Employment on a farm can entail long hours, hard work, risk of injury from work accidents, and exposure to pesticides and other potentially toxic substances. These occupational conditions and hazards are well known, but what may come as a surprise is that many of the workers who are subjected to these sometimes unsafe work conditions -- including on farms in North Carolina -- are children.
A recent report by a human rights organization has faulted tobacco farms in particular for placing children as young as seven years old in an unsafe working environment where they are exposed to extreme heat, unsanitary conditions, work hours of up to 14 hours a day, and a form of nicotine poisoning known as "green tobacco sickness" which occurs through skin absorption from handling tobacco plants.
Four states produce more than 90 percent of tobacco grown in the U.S. and North Carolina is one of them.
The report further criticizes tobacco farms for failing to take measures to safeguard child workers from work injury risks. It claims that children are often given tools such as axes and machetes to work with and occasionally work in close proximity to potentially dangerous machinery. In addition, they are not always given adequate safety instruction or protective gear. GTS, for example, can occur from handling tobacco without gloves.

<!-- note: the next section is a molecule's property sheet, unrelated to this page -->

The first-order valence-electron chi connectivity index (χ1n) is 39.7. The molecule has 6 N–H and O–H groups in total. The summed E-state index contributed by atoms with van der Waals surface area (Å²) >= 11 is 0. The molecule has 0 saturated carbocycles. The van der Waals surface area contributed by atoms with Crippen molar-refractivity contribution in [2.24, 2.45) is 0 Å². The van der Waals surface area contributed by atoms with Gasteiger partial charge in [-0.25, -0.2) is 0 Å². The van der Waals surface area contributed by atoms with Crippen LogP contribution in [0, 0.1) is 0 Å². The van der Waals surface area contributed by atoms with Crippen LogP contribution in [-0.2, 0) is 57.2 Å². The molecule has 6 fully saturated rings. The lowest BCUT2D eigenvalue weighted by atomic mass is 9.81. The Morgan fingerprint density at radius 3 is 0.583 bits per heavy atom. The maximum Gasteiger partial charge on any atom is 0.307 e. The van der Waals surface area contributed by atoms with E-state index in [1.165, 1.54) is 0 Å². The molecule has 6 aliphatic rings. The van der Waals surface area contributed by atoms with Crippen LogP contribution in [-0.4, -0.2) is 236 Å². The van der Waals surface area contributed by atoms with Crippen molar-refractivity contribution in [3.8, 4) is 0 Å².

According to the report, a contributing factor to the potentially dangerous conditions that children can face on tobacco farms is the looser standard that labor laws apply to agricultural worker safety. For example, there is no minimum age for children who work on small farms; children as young as 12 years old can work on any farm for any number of hours as long as they have a parent's permission to do so.
The organization that prepared the report has provided it to 10 companies that purchase tobacco grown in the United States. Unfortunately, these companies do not necessarily own or operate the tobacco farms. Their ability to take more decisive action to improve workplace safety on those farms may be limited beyond demanding that the growers provide a safer work environment.
Working in the agricultural industry can be present a number of risks to workers of any age. Any workers who have suffered an injury or illness while working may want to consider speaking with an attorney to explore their options for workers' compensation or negligence claims.
Source: KRDO, "11 years old and working on a tobacco farm," Saundra Young, May 17, 2014